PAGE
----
The HSE’s most senior official has said “only a complete fool” would believe the serious abuse claims against a Waterford foster family are not being repeated elsewhere after revealing he expects multiple law suits over the case.
Director general Tony O’Brien was speaking during an emergency Dáil Public Accounts Committee meeting in which he confirmed managers involved in what happened now hold senior child services roles.
Speaking to the cross-party group in response to the Government’s decision to set up a commission of inquiry into the disturbing allegations detailed by the Irish Examiner, Mr O Brien said the HSE has failed people in its care.
He said the failure to vet the Waterford foster care home for six years, not informing the family of one woman left there the complaints involved rape, and ignoring a whistleblower letter about the case in November 2014 are “missed opportunities” the health service is responsible for.
He admitted the alleged Waterford abuse may be repeated elsewhere.
“I would be concerned if we were to look back in time there would be cases,” he told PAC member and Fine Gael TD Gabrielle McFadden. “Only a fool, a complete fool, would say to you there were not cases in other parts of the country.”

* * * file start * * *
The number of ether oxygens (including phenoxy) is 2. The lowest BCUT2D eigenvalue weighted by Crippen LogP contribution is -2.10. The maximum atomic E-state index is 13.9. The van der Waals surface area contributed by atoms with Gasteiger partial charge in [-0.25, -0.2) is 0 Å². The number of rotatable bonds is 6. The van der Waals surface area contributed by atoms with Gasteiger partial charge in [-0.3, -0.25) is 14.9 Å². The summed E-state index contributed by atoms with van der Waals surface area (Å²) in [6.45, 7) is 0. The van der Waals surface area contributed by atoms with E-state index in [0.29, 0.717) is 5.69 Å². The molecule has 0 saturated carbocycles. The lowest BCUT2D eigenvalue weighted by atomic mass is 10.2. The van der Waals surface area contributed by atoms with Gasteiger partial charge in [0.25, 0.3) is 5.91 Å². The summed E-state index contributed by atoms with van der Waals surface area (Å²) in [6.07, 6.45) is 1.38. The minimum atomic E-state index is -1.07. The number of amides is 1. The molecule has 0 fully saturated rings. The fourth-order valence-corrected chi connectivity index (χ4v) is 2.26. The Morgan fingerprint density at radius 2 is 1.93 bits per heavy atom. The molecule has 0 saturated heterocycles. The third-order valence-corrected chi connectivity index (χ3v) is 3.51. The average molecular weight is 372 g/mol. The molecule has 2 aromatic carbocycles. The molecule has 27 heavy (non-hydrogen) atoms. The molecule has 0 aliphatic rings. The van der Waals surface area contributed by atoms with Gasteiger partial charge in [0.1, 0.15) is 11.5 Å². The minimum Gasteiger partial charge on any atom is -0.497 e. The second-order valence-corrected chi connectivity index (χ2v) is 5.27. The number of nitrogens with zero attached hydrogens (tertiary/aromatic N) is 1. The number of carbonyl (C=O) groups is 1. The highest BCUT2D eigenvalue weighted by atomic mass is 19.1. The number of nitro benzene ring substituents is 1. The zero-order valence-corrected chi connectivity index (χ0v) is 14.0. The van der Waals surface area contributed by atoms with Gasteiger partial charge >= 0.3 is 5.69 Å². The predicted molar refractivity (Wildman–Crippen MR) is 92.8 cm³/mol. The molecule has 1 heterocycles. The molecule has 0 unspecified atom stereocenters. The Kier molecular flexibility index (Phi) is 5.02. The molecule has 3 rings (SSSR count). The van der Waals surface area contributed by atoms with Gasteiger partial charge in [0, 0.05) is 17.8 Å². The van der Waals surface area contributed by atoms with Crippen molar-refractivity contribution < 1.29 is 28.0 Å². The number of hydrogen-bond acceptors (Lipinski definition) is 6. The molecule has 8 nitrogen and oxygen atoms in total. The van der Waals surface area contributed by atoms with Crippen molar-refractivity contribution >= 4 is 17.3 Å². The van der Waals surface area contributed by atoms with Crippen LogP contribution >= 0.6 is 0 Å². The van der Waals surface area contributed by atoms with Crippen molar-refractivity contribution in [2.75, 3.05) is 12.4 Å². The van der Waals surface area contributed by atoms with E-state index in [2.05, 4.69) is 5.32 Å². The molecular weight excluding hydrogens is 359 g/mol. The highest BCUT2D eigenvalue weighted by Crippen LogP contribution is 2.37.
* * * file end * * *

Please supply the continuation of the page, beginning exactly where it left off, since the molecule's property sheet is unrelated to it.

The HSE director general confirmed ‘Grace’ — the pseudonym of the first woman left at the home until 2009, 14 years after all foster care placements were meant to end — has taken a civil action against which the HSE has “no conceivable defence”. He said 46 other people placed with the family between 1983 and 2013 may also take cases, which could cost millions of euro.
Mr O Brien said one, given the pseudonym ‘Anne’, was placed as part of a private agreement through her own relatives aged 12 in 1992, the same year as the first sex abuse claims were made.
At the weekend, the HSE was forced to admit Anne was not removed until October 2013, despite the fact all placements were meant to end in 1995 and that the HSE had been told Anne was still there in 2009.
Mr O’Brien said that, as Anne was placed directly by her family, the HSE did not have the authority to end the placement. However, under questioning he told the committee her family was never told she was receiving care from people facing serious rape, physical and financial abuse claims, and were instead only told about unstated “concerns”.
Mr O Brien also said while a whistleblower letter about the lack of action over Anne was sent to the HSE’s then national director for quality and patient safety Philip Crowley in November 2014, no response was given.
After HSE national social care director Pat Healy told Fine Gael TD John Deasy he first heard of the case “in 2009”, the TD asked Mr O’Brien if anyone responsible remains.
“There are people referenced in the reports who are currently in the health service or in Tusla [The Child and Family Agency]”, he said, explaining no one can be sacked or disciplined until the concluded Conal Devine and Resilience Ireland HSE reports are published — a move he said would “be guaranteeing no one be convicted” if it occurred now.
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